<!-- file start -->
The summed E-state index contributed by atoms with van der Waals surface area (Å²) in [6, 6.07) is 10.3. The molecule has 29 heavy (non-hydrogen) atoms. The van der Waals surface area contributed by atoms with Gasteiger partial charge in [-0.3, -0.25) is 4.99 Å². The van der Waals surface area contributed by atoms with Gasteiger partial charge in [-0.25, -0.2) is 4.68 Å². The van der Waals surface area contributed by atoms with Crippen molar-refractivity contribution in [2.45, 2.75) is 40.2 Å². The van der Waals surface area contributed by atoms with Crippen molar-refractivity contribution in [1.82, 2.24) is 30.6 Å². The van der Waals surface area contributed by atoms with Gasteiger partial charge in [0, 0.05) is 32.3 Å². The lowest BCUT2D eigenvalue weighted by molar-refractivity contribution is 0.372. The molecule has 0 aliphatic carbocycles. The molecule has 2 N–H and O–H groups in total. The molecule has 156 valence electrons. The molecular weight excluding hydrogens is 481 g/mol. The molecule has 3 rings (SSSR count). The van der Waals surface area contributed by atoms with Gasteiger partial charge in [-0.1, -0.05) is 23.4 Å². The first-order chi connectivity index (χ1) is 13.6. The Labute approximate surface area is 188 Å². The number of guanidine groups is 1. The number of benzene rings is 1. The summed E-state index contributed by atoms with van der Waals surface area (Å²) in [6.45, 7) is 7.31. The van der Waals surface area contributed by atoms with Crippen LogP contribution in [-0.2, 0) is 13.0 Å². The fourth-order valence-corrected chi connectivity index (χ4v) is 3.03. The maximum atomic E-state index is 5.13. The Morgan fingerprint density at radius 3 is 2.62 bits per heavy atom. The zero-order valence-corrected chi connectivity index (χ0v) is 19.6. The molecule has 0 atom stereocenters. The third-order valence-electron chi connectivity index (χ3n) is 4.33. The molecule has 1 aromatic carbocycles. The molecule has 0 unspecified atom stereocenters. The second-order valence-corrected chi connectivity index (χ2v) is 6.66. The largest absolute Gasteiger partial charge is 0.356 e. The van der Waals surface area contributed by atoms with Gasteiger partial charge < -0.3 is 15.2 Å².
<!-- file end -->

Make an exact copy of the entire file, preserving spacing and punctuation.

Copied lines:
The summed E-state index contributed by atoms with van der Waals surface area (Å²) in [6, 6.07) is 10.3. The molecule has 29 heavy (non-hydrogen) atoms. The van der Waals surface area contributed by atoms with Gasteiger partial charge in [-0.3, -0.25) is 4.99 Å². The van der Waals surface area contributed by atoms with Gasteiger partial charge in [-0.25, -0.2) is 4.68 Å². The van der Waals surface area contributed by atoms with Crippen molar-refractivity contribution in [2.45, 2.75) is 40.2 Å². The van der Waals surface area contributed by atoms with Crippen molar-refractivity contribution in [1.82, 2.24) is 30.6 Å². The van der Waals surface area contributed by atoms with Gasteiger partial charge in [0, 0.05) is 32.3 Å². The lowest BCUT2D eigenvalue weighted by molar-refractivity contribution is 0.372. The molecule has 0 aliphatic carbocycles. The molecule has 2 N–H and O–H groups in total. The molecule has 156 valence electrons. The molecular weight excluding hydrogens is 481 g/mol. The molecule has 3 rings (SSSR count). The van der Waals surface area contributed by atoms with Gasteiger partial charge in [-0.1, -0.05) is 23.4 Å². The first-order chi connectivity index (χ1) is 13.6. The Labute approximate surface area is 188 Å². The number of guanidine groups is 1. The number of benzene rings is 1. The summed E-state index contributed by atoms with van der Waals surface area (Å²) in [6.45, 7) is 7.31. The van der Waals surface area contributed by atoms with Crippen LogP contribution in [-0.2, 0) is 13.0 Å². The fourth-order valence-corrected chi connectivity index (χ4v) is 3.03. The maximum atomic E-state index is 5.13. The Morgan fingerprint density at radius 3 is 2.62 bits per heavy atom. The zero-order valence-corrected chi connectivity index (χ0v) is 19.6. The molecule has 0 atom stereocenters. The third-order valence-electron chi connectivity index (χ3n) is 4.33. The molecule has 1 aromatic carbocycles. The molecule has 0 unspecified atom stereocenters. The second-order valence-corrected chi connectivity index (χ2v) is 6.66. The largest absolute Gasteiger partial charge is 0.356 e. The van der Waals surface area contributed by atoms with Gasteiger partial charge < -0.3 is 15.2 Å².